Musings on Mormonism


This world is full of tradeoffs – diametric values, ideals, or positions whose increase seems to inevitably come at the expense of its opposite. What follows are a few of my favorites (which is to say, they are interesting and fairly relevant); what are some of yours?


Equity vs. Efficiency: Putting resources (human or material) to use in a way that optimizes productive output (high efficiency) generally leads to the unequal distribution of said output (low equity). Conversely, allocating resources in a more egalitarian manner, e.g. redistributing income across classes, or assigning people to a task indiscriminate of skill level (high equity) tends to lead to decreased productivity, e.g. the incentive of the most productive economic actors is hampered by their lessened enjoyment of the fruits of their labors, or lower total skill level applied towards a task (low efficiency), respectively.

Political Science

Freedom vs. Order: This one is pretty self-evident. The fewer restrictions placed on behavior, the more chaotic and disorderly things tends to be. Just look at any household with a disparate ratio of children to parenting presence.

Freedom vs. Equality: This is one I had never considered until I read it in one of my brother’s old political science textbooks recently. The idea behind this is that a government/society which seeks to promote equality generally does so at the expense of individual freedom (e.g. affirmative action in the work place curbs the freedom of the employer to make its own hiring decisions). I’m still thinking this tradeoff through – it seems to be based on the premise that freedom invariably leads to inequal treatment of others, but this may or may not actually be true, depending on your definition of “equal”. The tendency in today’s debates is to frame “equality” as absolute sameness, which I think is absurd and impossible, not to mention not the only possible definition of “equality”.

Personality Psychology (it’s no secret that this topic is one of my favorites, but I offer this tradeoff by way of subjective observation, not judgment)

Depthiness vs. Upbeatfulness: Emotional and/or intellectual depth and sophistication tends to preclude being lighthearted and fun (when you’re focused on the weightier matters of the cosmos, jocularity can seem distant and disingenuous). On the flip side, what’s the use of sitting around ruminating in your ivory tower when there’s so much life to enjoy!


Justice vs. Mercy: The quintessential Christian dilemma, this dichotmoy is, I believe, reflected throughout various facets of life, including the areas above. But it can be troublingly problematic. If we believe in a God who adheres strictly to divine standards and can neither overlook any bad behavior nor leave unrewarded the acts of the true and faithful (justice), can we believe that that same God can also forgive us when we inevitably fail to live those high standards, if not fall far, far short (mercy)? Stephen E. Robinson, author of “Believing Christ” said it best: the answer is a resounding “YES”! Jesus Christ, as the mediator of all mankind, provides a way for the demands of justice to be met while offering mercy to those who truly want Him to be their savior. Strangely and sadly enough, there are some who would gladly take mercy, but only if it came with no strings attached; such people, I think, fail to grasp the significance of either justice or mercy. But the most important thing here is that Jesus Christ makes both justice and mercy fully efficacious and coexistent without requiring any sort of compromise which would render either divine standard arbitrary and fatally unreliable. What an inestimable blessing!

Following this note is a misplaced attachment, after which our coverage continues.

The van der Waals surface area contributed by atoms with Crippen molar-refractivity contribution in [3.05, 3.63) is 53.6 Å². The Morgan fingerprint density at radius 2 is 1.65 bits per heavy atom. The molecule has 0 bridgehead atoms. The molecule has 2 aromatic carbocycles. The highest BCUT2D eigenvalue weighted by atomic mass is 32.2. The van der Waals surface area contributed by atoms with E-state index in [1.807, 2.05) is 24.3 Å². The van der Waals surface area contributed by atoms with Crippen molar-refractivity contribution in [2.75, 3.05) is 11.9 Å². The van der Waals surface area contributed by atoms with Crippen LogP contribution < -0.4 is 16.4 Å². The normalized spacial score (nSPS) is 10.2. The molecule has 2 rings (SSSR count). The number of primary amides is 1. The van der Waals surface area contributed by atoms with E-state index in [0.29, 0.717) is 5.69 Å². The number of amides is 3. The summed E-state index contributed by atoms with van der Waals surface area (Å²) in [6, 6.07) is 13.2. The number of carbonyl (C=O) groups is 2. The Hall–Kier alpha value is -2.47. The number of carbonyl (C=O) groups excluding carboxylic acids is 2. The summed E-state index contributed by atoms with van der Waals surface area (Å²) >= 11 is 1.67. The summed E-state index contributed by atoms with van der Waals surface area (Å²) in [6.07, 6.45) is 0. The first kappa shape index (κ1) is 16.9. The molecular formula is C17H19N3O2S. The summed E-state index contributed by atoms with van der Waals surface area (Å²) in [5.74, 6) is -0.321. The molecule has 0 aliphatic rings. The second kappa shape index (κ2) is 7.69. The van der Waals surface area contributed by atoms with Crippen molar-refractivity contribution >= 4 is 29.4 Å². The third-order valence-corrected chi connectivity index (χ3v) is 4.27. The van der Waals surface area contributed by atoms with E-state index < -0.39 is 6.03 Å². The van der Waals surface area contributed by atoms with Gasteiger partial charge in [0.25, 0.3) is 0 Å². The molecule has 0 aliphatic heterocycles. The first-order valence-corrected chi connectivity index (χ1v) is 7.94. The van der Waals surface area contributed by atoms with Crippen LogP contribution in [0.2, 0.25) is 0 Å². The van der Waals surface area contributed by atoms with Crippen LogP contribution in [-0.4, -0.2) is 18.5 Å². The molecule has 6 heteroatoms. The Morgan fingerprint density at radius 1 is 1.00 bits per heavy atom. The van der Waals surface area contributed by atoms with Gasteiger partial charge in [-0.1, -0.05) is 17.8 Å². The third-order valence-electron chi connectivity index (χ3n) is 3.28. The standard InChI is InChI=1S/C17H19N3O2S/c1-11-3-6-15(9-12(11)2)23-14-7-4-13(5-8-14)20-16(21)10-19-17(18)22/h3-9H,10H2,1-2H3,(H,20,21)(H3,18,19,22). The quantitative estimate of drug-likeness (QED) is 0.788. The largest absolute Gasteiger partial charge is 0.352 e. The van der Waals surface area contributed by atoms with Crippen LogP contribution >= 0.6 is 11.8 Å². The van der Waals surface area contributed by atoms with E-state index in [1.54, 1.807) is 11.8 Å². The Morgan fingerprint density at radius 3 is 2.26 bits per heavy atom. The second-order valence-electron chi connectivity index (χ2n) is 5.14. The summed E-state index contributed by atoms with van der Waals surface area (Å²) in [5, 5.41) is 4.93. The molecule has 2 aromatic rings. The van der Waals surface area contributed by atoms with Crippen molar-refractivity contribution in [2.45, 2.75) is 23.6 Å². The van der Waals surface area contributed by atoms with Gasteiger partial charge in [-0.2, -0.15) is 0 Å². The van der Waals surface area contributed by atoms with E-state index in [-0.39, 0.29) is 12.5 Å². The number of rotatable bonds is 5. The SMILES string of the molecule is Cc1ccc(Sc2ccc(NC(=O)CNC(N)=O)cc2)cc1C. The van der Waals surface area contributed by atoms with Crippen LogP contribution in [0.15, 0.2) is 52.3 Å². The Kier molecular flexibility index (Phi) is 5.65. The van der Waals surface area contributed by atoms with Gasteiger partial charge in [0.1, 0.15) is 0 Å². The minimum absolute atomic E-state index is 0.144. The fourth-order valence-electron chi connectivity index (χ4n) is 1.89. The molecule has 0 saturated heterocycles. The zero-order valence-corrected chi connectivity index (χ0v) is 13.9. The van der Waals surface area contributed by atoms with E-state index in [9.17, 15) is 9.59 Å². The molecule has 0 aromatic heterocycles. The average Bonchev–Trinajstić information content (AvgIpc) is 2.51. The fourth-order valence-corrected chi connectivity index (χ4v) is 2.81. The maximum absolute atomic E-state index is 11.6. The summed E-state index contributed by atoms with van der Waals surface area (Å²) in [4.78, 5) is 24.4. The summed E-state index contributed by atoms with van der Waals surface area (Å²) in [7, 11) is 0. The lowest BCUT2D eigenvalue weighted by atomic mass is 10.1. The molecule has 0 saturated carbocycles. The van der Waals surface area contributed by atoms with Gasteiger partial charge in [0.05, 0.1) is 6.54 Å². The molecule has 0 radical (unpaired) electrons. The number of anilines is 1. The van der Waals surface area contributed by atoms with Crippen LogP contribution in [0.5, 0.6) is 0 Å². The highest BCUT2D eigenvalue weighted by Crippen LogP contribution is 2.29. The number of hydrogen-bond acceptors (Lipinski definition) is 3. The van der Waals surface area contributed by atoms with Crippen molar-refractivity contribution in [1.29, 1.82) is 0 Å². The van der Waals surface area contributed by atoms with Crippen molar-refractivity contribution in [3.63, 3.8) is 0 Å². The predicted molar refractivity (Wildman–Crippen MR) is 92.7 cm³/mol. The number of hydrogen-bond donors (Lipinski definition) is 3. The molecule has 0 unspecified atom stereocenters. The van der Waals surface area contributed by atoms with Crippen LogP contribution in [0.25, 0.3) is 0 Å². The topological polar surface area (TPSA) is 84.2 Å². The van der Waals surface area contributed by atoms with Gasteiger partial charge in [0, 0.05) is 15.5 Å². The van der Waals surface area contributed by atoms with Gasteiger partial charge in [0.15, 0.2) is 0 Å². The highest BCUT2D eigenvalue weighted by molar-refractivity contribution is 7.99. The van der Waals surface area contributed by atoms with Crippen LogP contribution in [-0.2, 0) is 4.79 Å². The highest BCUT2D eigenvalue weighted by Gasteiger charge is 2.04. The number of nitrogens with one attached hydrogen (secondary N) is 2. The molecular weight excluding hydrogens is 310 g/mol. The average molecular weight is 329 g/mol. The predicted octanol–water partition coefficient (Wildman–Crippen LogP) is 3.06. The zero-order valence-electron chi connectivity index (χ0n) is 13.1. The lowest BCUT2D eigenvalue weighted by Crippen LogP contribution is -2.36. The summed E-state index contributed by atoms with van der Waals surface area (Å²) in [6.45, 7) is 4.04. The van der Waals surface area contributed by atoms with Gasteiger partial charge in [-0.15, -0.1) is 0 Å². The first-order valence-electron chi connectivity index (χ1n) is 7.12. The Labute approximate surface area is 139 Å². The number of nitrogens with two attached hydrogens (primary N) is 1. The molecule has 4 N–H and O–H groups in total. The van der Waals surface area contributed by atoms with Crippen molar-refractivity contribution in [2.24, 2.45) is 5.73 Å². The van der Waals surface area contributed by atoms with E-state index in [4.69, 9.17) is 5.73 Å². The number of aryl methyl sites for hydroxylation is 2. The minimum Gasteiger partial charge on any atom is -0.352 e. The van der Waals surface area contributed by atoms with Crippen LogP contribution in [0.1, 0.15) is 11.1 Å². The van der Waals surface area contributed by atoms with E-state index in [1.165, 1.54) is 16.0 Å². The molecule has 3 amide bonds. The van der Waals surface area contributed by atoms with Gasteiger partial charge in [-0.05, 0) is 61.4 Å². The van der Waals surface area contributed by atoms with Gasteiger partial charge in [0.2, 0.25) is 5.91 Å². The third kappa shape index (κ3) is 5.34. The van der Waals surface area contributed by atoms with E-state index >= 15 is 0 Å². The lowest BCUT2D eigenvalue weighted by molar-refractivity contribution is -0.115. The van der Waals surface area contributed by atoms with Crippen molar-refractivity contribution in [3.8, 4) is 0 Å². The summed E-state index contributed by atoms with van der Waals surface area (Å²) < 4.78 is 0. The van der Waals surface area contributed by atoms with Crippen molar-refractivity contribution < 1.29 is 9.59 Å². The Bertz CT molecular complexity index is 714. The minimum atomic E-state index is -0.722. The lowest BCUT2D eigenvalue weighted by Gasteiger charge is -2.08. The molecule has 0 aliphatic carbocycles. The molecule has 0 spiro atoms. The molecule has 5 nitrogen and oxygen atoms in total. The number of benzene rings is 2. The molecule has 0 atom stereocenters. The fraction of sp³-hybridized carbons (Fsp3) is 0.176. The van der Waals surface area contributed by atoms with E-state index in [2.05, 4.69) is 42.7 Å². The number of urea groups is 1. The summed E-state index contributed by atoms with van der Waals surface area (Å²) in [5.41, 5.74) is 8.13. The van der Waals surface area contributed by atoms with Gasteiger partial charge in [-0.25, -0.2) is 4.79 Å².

(as an added temporal benefit, this divine reconciliation of opposing ideals gives me hope that the other above mentioned tradeoffs may also somehow be settled satisfactorily.)

Any thoughts or tradeoffs of your own to share? Please do!


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  1. * Mish says:

    Enlightening post, bro! Not gonna lie, some of that stuff is way above my head, but I do think that concerning depthiness v. upbeatfulness, it is possible to exhibit both in their own rightful season. No one is only depthy or only upbeat all the time, right? And isn’t it possible to be depthy and upbeat simultaneously? Upbeat and excited about depth? Doesn’t a resounding “YES!” qualify as such? Speaking of that, did I tell you I’ve been taking Stephen E.’s New Testament class this semester? He is awesome.
    Keep up the good work!

    | Reply Posted 9 years, 6 months ago
    • * Bryce says:

      Thanks for the great comment, my main-Mish-man! I admit, my posts do tend to be a bit too esoteric (good GRE word, go look it up!). Believe me, if I had a cute wife and cute kids, I’d write a lot about them instead 🙂 But yeah, as far as being deep versus being upbeat, I do think it’s possible for a person to develop both qualities, and I think you’re right on in saying that no one can be only one way all the time. But to develop both to a high degree seems somewhat uncommmon, or at least takes a lot of time and effort; by “a high degree”, I mean that it is a consistent enough character trait that an outside observer might comment on it being an apparent facet of a person’s personality, and not just a fleeting, circumstantial mood. But also, I do think it’s possible for people to be upbeat and excited about depth, as you mentioned (I tend to prefer the company of such people). Thanks for keeping me honest and helping me refine my stances!

      As for Stephen E., that guy is awesome! He wasn’t doing too well when I took his class – how is he doing now? I’m looking forward to hearing about your experiences with that class.

      | Reply Posted 9 years, 6 months ago

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